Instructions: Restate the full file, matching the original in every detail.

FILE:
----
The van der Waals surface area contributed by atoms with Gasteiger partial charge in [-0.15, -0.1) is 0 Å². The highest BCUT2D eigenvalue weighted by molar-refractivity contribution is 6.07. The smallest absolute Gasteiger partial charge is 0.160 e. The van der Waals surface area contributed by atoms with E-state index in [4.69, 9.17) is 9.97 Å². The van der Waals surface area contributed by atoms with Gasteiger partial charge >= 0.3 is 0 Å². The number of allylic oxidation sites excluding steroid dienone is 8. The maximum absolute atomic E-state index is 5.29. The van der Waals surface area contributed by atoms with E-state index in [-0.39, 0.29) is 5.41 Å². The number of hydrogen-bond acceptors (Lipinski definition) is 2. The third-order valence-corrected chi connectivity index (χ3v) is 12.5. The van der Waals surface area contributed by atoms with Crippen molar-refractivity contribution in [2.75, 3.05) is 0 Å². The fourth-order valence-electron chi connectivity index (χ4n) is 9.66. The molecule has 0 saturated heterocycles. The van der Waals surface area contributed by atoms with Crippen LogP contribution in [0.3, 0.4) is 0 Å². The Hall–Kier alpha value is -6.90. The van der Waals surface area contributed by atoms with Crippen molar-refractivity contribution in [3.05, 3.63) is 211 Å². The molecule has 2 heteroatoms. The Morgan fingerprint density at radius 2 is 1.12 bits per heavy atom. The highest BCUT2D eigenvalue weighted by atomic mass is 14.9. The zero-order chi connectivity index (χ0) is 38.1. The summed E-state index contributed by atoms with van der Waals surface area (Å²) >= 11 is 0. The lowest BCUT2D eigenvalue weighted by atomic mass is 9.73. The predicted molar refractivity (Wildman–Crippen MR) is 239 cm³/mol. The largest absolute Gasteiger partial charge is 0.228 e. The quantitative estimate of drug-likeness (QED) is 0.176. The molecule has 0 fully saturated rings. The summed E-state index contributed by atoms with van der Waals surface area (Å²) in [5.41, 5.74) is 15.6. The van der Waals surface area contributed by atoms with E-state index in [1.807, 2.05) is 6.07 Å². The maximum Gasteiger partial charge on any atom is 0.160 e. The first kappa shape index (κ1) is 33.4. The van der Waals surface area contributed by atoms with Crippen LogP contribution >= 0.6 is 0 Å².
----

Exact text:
The van der Waals surface area contributed by atoms with Gasteiger partial charge in [-0.15, -0.1) is 0 Å². The highest BCUT2D eigenvalue weighted by molar-refractivity contribution is 6.07. The smallest absolute Gasteiger partial charge is 0.160 e. The van der Waals surface area contributed by atoms with E-state index in [4.69, 9.17) is 9.97 Å². The van der Waals surface area contributed by atoms with Gasteiger partial charge >= 0.3 is 0 Å². The number of allylic oxidation sites excluding steroid dienone is 8. The maximum absolute atomic E-state index is 5.29. The van der Waals surface area contributed by atoms with E-state index in [-0.39, 0.29) is 5.41 Å². The number of hydrogen-bond acceptors (Lipinski definition) is 2. The third-order valence-corrected chi connectivity index (χ3v) is 12.5. The van der Waals surface area contributed by atoms with Crippen molar-refractivity contribution in [2.75, 3.05) is 0 Å². The fourth-order valence-electron chi connectivity index (χ4n) is 9.66. The molecule has 0 saturated heterocycles. The van der Waals surface area contributed by atoms with Crippen LogP contribution in [0.3, 0.4) is 0 Å². The Hall–Kier alpha value is -6.90. The van der Waals surface area contributed by atoms with Crippen molar-refractivity contribution in [3.05, 3.63) is 211 Å². The molecule has 2 heteroatoms. The Morgan fingerprint density at radius 2 is 1.12 bits per heavy atom. The highest BCUT2D eigenvalue weighted by atomic mass is 14.9. The zero-order chi connectivity index (χ0) is 38.1. The summed E-state index contributed by atoms with van der Waals surface area (Å²) >= 11 is 0. The lowest BCUT2D eigenvalue weighted by atomic mass is 9.73. The predicted molar refractivity (Wildman–Crippen MR) is 239 cm³/mol. The largest absolute Gasteiger partial charge is 0.228 e. The quantitative estimate of drug-likeness (QED) is 0.176. The molecule has 0 fully saturated rings. The summed E-state index contributed by atoms with van der Waals surface area (Å²) in [5.41, 5.74) is 15.6. The van der Waals surface area contributed by atoms with E-state index in [1.807, 2.05) is 6.07 Å². The maximum Gasteiger partial charge on any atom is 0.160 e. The first kappa shape index (κ1) is 33.4. The van der Waals surface area contributed by atoms with Crippen LogP contribution >= 0.6 is 0 Å².